El Niño/Southern Oscillation - September 2007
LA NIÑA CONDITIONS DEVELOP:
SSTs CONTINUE TO COOL ACROSS EQUATORIAL PACIFIC
SSTs CONTINUE TO COOL ACROSS EQUATORIAL PACIFIC
Equatorial Pacific Ocean surface and subsurface temperatures have been near or slightly cooler-than-average over the past six months, as ENSO was in transition from a neutral to a cold phase. However, during the past several months the SSTs decreased across the entire equatorial Pacific region, and this trend continued in September. Water temperatures in the mixed-layer remained below normal, with an area of -2.0°C (-3.6°F) and cooler temperature anomalies between 50-200 meters depth in the central and eastern equatorial Pacific. Warmer-than-average upper ocean temperatures remained in the far western equatorial Pacific west of the Date Line in September.
For the month, the SST anomaly in the Niño 3.4 Index region was -0.87°C (-1.57°F), which was a decrease of -0.14°C (-0.25°F) compared to the August value. The SSTs in the Niño 4 Index region of the western equatorial Pacific also decreased in September, which resulted in a monthly anomaly of 0.47°C (0.85°F) below the mean (map of Niño regions). For the most recent global ocean surface temperatures, please see the loop of satellite-derived weekly SST anomalies for September 2007.
The cooling of the SST anomalies in the Niño 3.4 index region over the past several months decreased the 3-month running mean below the long-term average during September. (NOTE: For NOAA's official ENSO classification scheme, please see NOAA's El Niño/La Niña Index Definition).
The NOAA Climate Prediction Center's most recent ENSO Diagnostic Discussion indicated that ENSO was in a cold phase (La Niña), while the latest ENSO Wrap-Up from the Australian Bureau of Meteorology (BoM) concurred that La Niña conditions had developed in the equatorial Pacific basin. Both CPC and the BoM have indicated that the La Niña will persist over the next several months, at least into early 2008.
Winds (U-Component Winds) and Sea-Level Topography:
The easterly Trade winds were above normal across most of the tropical Pacific during September. The above normal easterly winds along the equatorial zone increased upwelling in the mixed-layer, which was especially evident in the central Pacific region. Slightly weaker than normal Trade winds were observed in the far western equatorial Pacific.
Significant week-to-week variability in the near-surface winds has been observed along the equatorial region of the Pacific, as shown in the animation of September zonal winds. Periods of anomalous westerly winds occurred across parts of the far western Pacific region during late September, as the Trade winds weakened over Indonesia and New Guinea.
Pacific sea levels measured by the NASA/JPL Jason-1 satellite remained significantly below average across the equatorial Pacific in September. The negative sea level anomalies reflected the below normal ocean surface and mixed-layer temperatures along the equator (see the most recent image of 10 September 2007 Pacific sea level anomalies). The negative sea level anomalies expanded significantly along the equatorial zone, as the cold SST anomalies intensified in September.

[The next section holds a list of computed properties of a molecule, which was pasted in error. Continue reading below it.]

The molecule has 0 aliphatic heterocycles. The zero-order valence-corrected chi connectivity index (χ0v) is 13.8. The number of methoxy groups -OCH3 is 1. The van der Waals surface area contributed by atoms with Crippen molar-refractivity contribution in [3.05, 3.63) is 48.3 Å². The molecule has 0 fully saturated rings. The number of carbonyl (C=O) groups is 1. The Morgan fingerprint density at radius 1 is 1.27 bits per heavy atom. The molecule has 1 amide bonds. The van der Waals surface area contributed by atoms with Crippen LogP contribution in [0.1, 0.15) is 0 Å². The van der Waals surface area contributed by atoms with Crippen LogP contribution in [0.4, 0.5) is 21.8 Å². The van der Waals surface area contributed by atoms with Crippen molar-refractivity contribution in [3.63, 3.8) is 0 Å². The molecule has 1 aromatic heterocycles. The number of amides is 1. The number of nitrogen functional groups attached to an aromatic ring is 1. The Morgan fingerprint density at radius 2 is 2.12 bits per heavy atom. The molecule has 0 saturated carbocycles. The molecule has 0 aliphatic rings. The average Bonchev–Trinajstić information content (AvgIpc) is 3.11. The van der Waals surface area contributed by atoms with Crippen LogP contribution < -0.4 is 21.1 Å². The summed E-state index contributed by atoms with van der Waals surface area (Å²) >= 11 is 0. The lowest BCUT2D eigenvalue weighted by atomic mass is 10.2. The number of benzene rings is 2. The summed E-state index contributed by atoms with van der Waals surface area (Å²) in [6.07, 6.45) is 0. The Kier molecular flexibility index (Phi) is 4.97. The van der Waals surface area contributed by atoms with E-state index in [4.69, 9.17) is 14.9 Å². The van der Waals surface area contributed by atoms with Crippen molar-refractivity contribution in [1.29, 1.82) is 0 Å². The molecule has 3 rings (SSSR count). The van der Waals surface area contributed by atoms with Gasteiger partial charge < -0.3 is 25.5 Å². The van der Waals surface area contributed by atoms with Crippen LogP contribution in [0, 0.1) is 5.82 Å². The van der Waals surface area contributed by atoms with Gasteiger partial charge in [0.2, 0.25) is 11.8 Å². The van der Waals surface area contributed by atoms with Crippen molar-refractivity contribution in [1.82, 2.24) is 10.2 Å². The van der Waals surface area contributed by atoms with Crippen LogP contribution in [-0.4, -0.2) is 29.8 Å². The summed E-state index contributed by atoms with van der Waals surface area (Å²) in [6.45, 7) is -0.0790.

Longwave Radiation (OLR):
The map to the left shows the spatial pattern of global OLR (in W m-2) measured by satellite during September. An area of positive OLR anomalies was observed across the eastern and central Pacific just north of the equator along the Inter-Tropical Convergence Zone (ITCZ). Positive OLR anomalies were also observed over the past 3 months (July-September), with a broad area of suppressed tropical convection north of the equator from the western Pacific to the South American coast. The persistence of positive OLR anomalies in the Pacific equatorial region is a common atmospheric signal associated with La Niña conditions.
The monthly OLR index for September was +0.8 W m-2, averaged across an area in the western Pacific near the Date Line between 160° E and 160° W. This was a slight increase from the August value of +0.6. The persistence of positive OLR index values is consistent with La Niña conditions.
Note: high frequency variability in OLR is typically associated with the Madden-Julian Oscillation (MJO), which is an intra-seasonal oscillation in convective activity that propagates west to east in the near-equatorial region from the Indian Ocean into the Pacific Ocean approximately every 30-60 days. The latest MJO activity can be seen in CPC's graphs of Daily MJO Indices.
Oscillation Index (SOI):
The standardized value of the SOI was +0.2 in September. Despite a brief excursion to a negative SOI in July (-0.5), three of the past four months have had positive index values [consistently positive (negative) values of the SOI are typical of La Niña (El Niño) conditions]. Therefore, the recent shift to a positive SOI was indicative of a La Niña sea level pressure pattern across the equatorial Pacific basin.
Additional El Niño/Southern Oscillation Links
- ENSO Monitoring
- NOAA El Niño Observations Page
- NOAA El Niño / La Niña Index Definition
- NOAA's Pacific Marine Environmental Laboratory (PMEL):
- NOAA's Climate Prediction Center (CPC):
- NOAA's Climate Diagnostics Center (CDC)
- NASA/JPL Ocean Surface Topography from Space
- Australian Bureau of Meteorology (BoM) ENSO Wrap-Up
- IRI - International Research Institute
Citing This Report
NOAA National Climatic Data Center, State of the Climate: El Niño/Southern Oscillation for September 2007, published online October 2007, retrieved on September 21, 2014 from http://www.ncdc.noaa.gov/sotc/enso/2007/9.